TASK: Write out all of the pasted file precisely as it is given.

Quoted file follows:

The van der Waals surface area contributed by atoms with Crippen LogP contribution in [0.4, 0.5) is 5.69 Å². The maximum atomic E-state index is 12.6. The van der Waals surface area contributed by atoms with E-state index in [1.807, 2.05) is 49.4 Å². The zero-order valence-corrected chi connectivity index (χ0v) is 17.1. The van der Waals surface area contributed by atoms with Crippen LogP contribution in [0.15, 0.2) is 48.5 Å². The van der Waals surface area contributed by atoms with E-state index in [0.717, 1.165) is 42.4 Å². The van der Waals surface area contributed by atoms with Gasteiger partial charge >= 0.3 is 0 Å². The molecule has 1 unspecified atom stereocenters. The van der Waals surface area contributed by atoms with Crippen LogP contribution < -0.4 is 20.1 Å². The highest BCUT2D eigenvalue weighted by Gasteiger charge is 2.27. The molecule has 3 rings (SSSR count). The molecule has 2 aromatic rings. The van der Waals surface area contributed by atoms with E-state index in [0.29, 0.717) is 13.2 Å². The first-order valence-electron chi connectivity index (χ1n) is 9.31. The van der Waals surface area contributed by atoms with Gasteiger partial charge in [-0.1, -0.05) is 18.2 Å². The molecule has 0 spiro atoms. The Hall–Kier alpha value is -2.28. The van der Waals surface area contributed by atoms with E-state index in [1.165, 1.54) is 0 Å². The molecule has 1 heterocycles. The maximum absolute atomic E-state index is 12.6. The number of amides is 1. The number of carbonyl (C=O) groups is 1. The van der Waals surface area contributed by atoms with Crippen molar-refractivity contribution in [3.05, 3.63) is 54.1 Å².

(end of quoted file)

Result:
The van der Waals surface area contributed by atoms with Crippen LogP contribution in [0.4, 0.5) is 5.69 Å². The maximum atomic E-state index is 12.6. The van der Waals surface area contributed by atoms with E-state index in [1.807, 2.05) is 49.4 Å². The zero-order valence-corrected chi connectivity index (χ0v) is 17.1. The van der Waals surface area contributed by atoms with Crippen LogP contribution in [0.15, 0.2) is 48.5 Å². The van der Waals surface area contributed by atoms with E-state index in [0.717, 1.165) is 42.4 Å². The van der Waals surface area contributed by atoms with Gasteiger partial charge >= 0.3 is 0 Å². The molecule has 1 unspecified atom stereocenters. The van der Waals surface area contributed by atoms with Crippen LogP contribution < -0.4 is 20.1 Å². The highest BCUT2D eigenvalue weighted by Gasteiger charge is 2.27. The molecule has 3 rings (SSSR count). The molecule has 2 aromatic rings. The van der Waals surface area contributed by atoms with E-state index in [0.29, 0.717) is 13.2 Å². The first-order valence-electron chi connectivity index (χ1n) is 9.31. The van der Waals surface area contributed by atoms with Gasteiger partial charge in [-0.1, -0.05) is 18.2 Å². The molecule has 0 spiro atoms. The Hall–Kier alpha value is -2.28. The van der Waals surface area contributed by atoms with E-state index in [1.165, 1.54) is 0 Å². The molecule has 1 heterocycles. The maximum absolute atomic E-state index is 12.6. The number of amides is 1. The number of carbonyl (C=O) groups is 1. The van der Waals surface area contributed by atoms with Crippen molar-refractivity contribution in [3.05, 3.63) is 54.1 Å².